587 Travel Demand Modeling
Understand, analyze, and apply travel demand forecasting models from an applied and practical perspective. The underlying theoretical basis of model components will also be covered. Student will become familiar with the traditional four-step travel forecasting process, including model application software package, and interpretation of model output. Involves hands-on use of transportation modeling software. Prerequisites: an introductory course in urban transportation planning or professional experience in urban transportation planning; familiarity with spreadsheet software; college-level algebra; and introductory statistics (i.e., regression analysis). Prior experience with DOS is helpful but not mandatory.
654 Data Analysis II: Lab & Lecture
Takes an applied approach to statistical analysis and research methodology and is the second in a two-course sequence. Provides students with statistical background, conceptual understanding, technical writing skills, computer application, and the ability to apply these skills to realistic data analysis problems and research designs. Topics include simple regression and correlation, multiple regression, and logistic regression. The laboratory (USP 654L) must be taken concurrently. Recommended prerequisites: USP 634 or an equivalent course approved by the instructor and prior experience with statistical software.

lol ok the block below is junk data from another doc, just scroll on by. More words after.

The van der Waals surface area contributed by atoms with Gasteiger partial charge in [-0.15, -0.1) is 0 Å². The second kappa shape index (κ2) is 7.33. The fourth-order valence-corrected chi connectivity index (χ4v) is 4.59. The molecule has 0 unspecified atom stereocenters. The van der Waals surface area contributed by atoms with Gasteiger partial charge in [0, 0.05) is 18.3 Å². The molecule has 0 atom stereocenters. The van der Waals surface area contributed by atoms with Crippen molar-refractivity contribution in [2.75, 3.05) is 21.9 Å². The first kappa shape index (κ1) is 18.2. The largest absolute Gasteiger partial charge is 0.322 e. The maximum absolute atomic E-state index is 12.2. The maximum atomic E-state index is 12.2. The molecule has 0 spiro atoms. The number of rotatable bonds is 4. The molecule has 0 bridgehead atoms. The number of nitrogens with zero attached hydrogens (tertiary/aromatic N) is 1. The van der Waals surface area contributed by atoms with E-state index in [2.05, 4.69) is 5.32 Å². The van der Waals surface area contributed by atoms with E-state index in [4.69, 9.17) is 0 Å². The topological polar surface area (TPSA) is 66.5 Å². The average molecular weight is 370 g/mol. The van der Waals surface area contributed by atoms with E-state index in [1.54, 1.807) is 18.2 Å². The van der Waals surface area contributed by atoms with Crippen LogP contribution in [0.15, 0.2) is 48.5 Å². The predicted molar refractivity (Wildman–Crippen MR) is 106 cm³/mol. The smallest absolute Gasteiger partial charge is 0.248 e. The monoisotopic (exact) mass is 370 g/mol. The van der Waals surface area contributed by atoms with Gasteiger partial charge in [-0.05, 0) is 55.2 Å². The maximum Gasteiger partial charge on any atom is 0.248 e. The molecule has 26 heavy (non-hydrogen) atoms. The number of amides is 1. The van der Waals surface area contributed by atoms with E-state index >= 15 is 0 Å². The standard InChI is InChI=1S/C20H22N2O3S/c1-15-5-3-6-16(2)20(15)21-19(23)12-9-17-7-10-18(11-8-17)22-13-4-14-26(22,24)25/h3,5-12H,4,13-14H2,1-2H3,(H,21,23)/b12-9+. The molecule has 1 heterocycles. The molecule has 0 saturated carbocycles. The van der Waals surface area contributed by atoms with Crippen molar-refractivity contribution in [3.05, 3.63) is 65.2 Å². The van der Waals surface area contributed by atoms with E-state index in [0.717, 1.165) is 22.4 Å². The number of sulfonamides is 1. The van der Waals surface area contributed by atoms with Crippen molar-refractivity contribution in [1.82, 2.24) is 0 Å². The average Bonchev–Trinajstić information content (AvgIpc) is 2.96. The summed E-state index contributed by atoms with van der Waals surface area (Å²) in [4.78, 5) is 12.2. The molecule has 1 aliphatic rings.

Friday Transportation Seminars
Friday Transportation Seminars at PSU are offered as a for-credit class in the Fall term (CE 514 / USP 514). However, these seminars are also open to the public! You can always find upcoming seminars on the TREC website.
Graduate Certificate in Transportation
The two disciplines, planning and engineering, also collaborate to offer a Graduate Certificate in Transportation for established professionals looking for a deeper understanding of transportation disciplines. Increasingly, transportation professionals need multi-disciplinary knowledge and skills to anticipate social, environmental, and technological trends and incorporate them into intelligently-integrated transportation systems. The Graduate Certificate in Transportation will offer you advanced education at the intersection of urban planning and civil engineering for those seeking to build upon their knowledge and credentials to move people and goods safely.
Photo courtesy of Portland State University
The Transportation Research and Education Center (TREC) at Portland State University is home to the National Institute for Transportation and Communities (NITC), the Initiative for Bicycle and Pedestrian Innovation (IBPI), and other transportation programs. TREC produces research and tools for transportation decision makers, develops K-12 curriculum to expand the diversity and capacity of the workforce, and engages students and professionals through education.